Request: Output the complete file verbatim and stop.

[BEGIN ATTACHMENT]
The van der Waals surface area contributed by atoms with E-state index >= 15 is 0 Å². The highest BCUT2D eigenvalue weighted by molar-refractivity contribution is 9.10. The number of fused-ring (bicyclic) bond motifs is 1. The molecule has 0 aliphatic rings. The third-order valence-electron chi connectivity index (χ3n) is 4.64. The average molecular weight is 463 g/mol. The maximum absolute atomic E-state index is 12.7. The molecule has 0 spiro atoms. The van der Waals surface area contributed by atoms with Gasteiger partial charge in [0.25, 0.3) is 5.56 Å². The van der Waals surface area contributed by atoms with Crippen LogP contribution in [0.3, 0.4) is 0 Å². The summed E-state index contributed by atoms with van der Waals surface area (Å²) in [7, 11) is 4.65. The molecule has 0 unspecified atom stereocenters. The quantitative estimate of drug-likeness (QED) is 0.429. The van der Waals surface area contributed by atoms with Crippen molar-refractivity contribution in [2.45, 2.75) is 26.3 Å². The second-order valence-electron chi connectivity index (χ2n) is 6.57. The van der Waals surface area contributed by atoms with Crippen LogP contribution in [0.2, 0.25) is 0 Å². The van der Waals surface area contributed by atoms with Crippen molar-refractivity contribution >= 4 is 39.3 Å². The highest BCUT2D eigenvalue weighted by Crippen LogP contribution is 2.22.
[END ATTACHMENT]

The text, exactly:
The van der Waals surface area contributed by atoms with E-state index >= 15 is 0 Å². The highest BCUT2D eigenvalue weighted by molar-refractivity contribution is 9.10. The number of fused-ring (bicyclic) bond motifs is 1. The molecule has 0 aliphatic rings. The third-order valence-electron chi connectivity index (χ3n) is 4.64. The average molecular weight is 463 g/mol. The maximum absolute atomic E-state index is 12.7. The molecule has 0 spiro atoms. The van der Waals surface area contributed by atoms with Gasteiger partial charge in [0.25, 0.3) is 5.56 Å². The van der Waals surface area contributed by atoms with Crippen LogP contribution in [0.3, 0.4) is 0 Å². The summed E-state index contributed by atoms with van der Waals surface area (Å²) in [7, 11) is 4.65. The molecule has 0 unspecified atom stereocenters. The quantitative estimate of drug-likeness (QED) is 0.429. The van der Waals surface area contributed by atoms with Crippen molar-refractivity contribution in [2.45, 2.75) is 26.3 Å². The second-order valence-electron chi connectivity index (χ2n) is 6.57. The van der Waals surface area contributed by atoms with Crippen LogP contribution in [0.2, 0.25) is 0 Å². The van der Waals surface area contributed by atoms with Crippen molar-refractivity contribution >= 4 is 39.3 Å². The highest BCUT2D eigenvalue weighted by Crippen LogP contribution is 2.22.